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New move to retain South Australia’s prized fruit fly-free status

The State Government will undertake a pre-emptive strike on fruit fly to ensure that South Australia retains its prized status of being free of the destructive pest. Premier Jay Weatherill today announced the State Government’s Premium Food and Wine policy, which includes a cutting-edge research and development facility in the Upper Spencer Gulf to combat fruit fly.

“Because fruit fly has taken hold so firmly interstate, the threat of South Australia losing its fruit fly free status is becoming greater,” Mr Weatherill said. “Being fruit fly-free is a huge selling point for our premium food and wine producers, which is why we are going to invest in keeping the pest out of our State. It is the most damaging fruit and vegetable pest in the world and is costly for producers and consumers. Each year the State Government spends about $5 million keeping fruit fly out of South Australia. This year’s State Budget provided an extra $1 million for fruit fly measures, which will be directed towards the establishment of the facility. This means growers and exporters do not need to spend millions of dollars a year to treat fruit they are sending interstate and overseas.”

Under the Premium Food and Wine policy, researchers at the new $3 million facility will develop male-only sterile Queensland fruit flies, known as Q-fly.

Agriculture, Food and Fisheries Minister Gail Gago said sterile insect technology could be used for both prevention and eradication. “Sterile flies can eradicate remnant fruit fly populations once spraying has been completed and they can also prevent wild flies from establishing in the area where they are released,” Ms Gago said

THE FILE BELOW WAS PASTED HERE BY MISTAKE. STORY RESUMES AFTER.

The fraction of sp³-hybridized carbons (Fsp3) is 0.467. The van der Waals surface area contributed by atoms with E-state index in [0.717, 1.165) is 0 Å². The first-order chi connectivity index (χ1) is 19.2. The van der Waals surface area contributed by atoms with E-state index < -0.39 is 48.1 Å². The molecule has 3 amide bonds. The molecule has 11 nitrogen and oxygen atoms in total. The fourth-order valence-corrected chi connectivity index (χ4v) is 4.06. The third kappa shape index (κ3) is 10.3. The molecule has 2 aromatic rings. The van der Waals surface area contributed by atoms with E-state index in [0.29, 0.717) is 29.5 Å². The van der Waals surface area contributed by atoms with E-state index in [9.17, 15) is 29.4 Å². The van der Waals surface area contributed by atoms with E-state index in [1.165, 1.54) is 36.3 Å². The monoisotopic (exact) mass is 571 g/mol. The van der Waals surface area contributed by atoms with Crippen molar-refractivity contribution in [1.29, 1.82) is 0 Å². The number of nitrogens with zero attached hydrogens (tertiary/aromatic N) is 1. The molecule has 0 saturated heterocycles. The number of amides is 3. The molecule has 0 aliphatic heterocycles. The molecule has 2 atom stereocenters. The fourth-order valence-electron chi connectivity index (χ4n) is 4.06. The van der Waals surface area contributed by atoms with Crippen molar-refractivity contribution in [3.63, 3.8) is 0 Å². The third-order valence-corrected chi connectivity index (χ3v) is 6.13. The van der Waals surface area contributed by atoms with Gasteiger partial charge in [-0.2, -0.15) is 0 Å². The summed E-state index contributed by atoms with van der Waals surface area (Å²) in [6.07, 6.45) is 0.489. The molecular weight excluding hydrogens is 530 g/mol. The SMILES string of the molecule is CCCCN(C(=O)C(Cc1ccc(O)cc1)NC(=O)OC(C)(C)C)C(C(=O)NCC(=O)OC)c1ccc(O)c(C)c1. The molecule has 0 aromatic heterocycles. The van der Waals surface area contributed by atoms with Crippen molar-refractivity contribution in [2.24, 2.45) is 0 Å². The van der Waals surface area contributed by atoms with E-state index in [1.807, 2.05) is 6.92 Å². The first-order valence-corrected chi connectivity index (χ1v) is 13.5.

Another major benefit of the new facility would be the potential for reducing Australia’s reliance on agrichemicals.

“It’s very important that we reduce the environmental risks from using chemicals and also seek to reduce their use to suit our many international trading partners,” Ms Gago said. “The technology is environmentally friendly and can be used in orchards, urban and environmentally-sensitive areas, where conventional chemical treatment isn’t possible or is intrusive. There is also no risk of resistance if repeatedly used, and rapid treatment of large areas can be achieved.”

Ms Gago said work on the new facility would take two years and will begin later this financial year, continuing into 2014-15. The research team will start work in 2014-15. The State Government will own the facility, while national research and development collaboration will be managed principally through Horticulture Australia Ltd, with $15 million to be invested by the partners – HAL, the CSIRO Biosecurity Flagship and Plant & Food Research Australia in research over five years.

For more information:
Will Zacharin
Biosecurity SA
Tel: +61 08 8207 7943

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